Valery Kistanov, the head of the Center for Japanese Studies at the Russian Academy of Sciences, said that Washington needs Tokyo to counterbalance Beijing in the Asia Pacific.
"It is important for the United States to keep Japan as an 'unsinkable aircraft carrier' in the region to counter China's influence. However, the US does not want Japan to turn into America's military and political adversary. Trump indicated that he was open to the idea of Japan acquiring nuclear weapons, but in reality no one is interested in letting the genie of Japanese militarism out of the bottle," he explained.
"Article 5 of the [Security Treaty] between the US and Japan says that Americans must protect Japan, but not vice versa. This is what Trump had mentioned before the election. However, under Article 6 Americans are using the bases not only to protect Japan, but also to uphold peace and security in the Far East taking Washington's strategic interests into account. In other words, Americans are using these bases in their own interests."
Yamagami Shingo, Director General of the Japan Institute of International Affairs, also confirmed that relations between the two countries are rock-solid and will hardly undergo dramatic changes.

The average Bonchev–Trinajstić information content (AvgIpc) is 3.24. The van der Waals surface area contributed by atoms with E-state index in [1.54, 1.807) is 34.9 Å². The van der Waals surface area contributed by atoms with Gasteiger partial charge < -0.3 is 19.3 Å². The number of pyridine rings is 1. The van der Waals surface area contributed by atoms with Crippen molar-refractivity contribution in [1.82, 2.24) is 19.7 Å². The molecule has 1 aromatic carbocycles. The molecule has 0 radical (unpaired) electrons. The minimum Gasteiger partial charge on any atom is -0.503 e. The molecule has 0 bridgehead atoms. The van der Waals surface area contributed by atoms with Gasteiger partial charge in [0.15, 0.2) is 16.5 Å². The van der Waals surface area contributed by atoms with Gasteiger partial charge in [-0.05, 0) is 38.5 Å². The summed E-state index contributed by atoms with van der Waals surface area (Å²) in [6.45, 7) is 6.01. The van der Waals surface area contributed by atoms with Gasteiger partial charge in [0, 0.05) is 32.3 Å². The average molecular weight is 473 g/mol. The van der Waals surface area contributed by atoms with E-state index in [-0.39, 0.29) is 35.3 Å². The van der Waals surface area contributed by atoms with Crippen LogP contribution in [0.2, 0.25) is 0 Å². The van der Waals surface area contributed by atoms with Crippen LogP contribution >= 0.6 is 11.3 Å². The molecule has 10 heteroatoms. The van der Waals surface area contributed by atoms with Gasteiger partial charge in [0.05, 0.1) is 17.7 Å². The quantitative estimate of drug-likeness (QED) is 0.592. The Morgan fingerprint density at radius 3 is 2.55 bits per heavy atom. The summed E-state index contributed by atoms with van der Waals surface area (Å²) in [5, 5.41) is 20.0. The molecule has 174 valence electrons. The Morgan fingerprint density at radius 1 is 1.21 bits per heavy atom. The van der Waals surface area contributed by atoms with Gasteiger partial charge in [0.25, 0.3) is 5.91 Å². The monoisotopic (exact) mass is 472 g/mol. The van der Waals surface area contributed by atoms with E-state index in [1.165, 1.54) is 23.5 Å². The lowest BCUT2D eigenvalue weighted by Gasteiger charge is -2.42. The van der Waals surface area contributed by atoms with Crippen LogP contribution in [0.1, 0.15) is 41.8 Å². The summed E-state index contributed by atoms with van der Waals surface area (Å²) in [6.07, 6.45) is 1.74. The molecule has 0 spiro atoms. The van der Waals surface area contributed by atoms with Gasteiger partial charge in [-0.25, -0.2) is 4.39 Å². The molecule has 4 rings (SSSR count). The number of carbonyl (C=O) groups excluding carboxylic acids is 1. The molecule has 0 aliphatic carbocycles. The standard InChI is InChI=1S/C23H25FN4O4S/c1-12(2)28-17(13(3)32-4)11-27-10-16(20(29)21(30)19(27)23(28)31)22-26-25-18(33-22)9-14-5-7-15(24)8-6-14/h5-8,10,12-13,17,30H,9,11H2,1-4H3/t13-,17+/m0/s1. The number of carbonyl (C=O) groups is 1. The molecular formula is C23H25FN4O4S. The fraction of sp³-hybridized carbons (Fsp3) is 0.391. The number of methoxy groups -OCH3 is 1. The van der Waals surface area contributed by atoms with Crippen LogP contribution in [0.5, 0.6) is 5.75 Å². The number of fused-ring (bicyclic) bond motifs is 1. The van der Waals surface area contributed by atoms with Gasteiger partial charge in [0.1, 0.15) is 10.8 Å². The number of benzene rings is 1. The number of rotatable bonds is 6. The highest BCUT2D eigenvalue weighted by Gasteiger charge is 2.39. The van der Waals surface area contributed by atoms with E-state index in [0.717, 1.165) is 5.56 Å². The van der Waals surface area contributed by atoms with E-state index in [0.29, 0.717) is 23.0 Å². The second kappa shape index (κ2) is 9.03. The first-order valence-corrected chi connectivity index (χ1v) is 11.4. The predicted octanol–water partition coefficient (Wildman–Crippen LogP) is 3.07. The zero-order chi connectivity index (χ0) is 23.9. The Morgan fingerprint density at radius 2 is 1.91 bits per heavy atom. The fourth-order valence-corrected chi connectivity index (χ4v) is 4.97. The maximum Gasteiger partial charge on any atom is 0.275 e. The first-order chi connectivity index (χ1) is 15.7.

"Ties between Washington and Tokyo are notable for a high degree of trust. The core of these relations will remain unaltered regardless of who becomes the US president or the prime minister of Japan. There were times when some in Japan were protesting against the Security Treaty, but regardless of what party came to power, they were firmly in favor of keeping the pact," he said.
Political analyst Vasily Kashin, a leading research fellow at the Institute of the Russian Far East, said that both countries need each other, adding that there are many "friends of Japan" in the US Congress, which will "limit" Trump's with regard to Tokyo.